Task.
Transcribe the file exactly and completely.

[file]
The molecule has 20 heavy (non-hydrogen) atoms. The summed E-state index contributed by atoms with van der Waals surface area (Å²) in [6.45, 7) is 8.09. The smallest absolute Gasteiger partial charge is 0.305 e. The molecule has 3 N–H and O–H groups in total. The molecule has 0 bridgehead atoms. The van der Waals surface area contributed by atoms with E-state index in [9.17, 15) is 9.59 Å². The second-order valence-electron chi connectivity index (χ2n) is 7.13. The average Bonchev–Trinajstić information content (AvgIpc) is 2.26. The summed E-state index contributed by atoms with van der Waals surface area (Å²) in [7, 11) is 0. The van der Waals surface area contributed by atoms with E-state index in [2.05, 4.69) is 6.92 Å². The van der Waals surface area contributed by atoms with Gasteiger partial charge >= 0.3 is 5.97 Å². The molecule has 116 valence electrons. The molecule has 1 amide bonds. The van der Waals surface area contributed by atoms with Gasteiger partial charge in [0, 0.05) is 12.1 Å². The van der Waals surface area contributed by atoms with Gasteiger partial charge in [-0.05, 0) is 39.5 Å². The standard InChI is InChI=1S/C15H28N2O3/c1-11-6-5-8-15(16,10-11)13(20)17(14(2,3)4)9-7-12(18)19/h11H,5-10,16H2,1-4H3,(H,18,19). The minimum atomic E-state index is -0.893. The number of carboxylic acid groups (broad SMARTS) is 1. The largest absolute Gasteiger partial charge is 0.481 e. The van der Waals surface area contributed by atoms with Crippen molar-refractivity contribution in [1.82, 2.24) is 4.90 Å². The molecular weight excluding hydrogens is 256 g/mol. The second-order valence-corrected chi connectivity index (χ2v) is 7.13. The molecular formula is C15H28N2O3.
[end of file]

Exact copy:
The molecule has 20 heavy (non-hydrogen) atoms. The summed E-state index contributed by atoms with van der Waals surface area (Å²) in [6.45, 7) is 8.09. The smallest absolute Gasteiger partial charge is 0.305 e. The molecule has 3 N–H and O–H groups in total. The molecule has 0 bridgehead atoms. The van der Waals surface area contributed by atoms with E-state index in [9.17, 15) is 9.59 Å². The second-order valence-electron chi connectivity index (χ2n) is 7.13. The average Bonchev–Trinajstić information content (AvgIpc) is 2.26. The summed E-state index contributed by atoms with van der Waals surface area (Å²) in [7, 11) is 0. The van der Waals surface area contributed by atoms with E-state index in [2.05, 4.69) is 6.92 Å². The van der Waals surface area contributed by atoms with Gasteiger partial charge >= 0.3 is 5.97 Å². The molecule has 116 valence electrons. The molecule has 1 amide bonds. The van der Waals surface area contributed by atoms with Gasteiger partial charge in [0, 0.05) is 12.1 Å². The van der Waals surface area contributed by atoms with Gasteiger partial charge in [-0.05, 0) is 39.5 Å². The standard InChI is InChI=1S/C15H28N2O3/c1-11-6-5-8-15(16,10-11)13(20)17(14(2,3)4)9-7-12(18)19/h11H,5-10,16H2,1-4H3,(H,18,19). The minimum atomic E-state index is -0.893. The number of carboxylic acid groups (broad SMARTS) is 1. The largest absolute Gasteiger partial charge is 0.481 e. The van der Waals surface area contributed by atoms with Crippen molar-refractivity contribution in [1.82, 2.24) is 4.90 Å². The molecular weight excluding hydrogens is 256 g/mol. The second-order valence-corrected chi connectivity index (χ2v) is 7.13. The molecular formula is C15H28N2O3.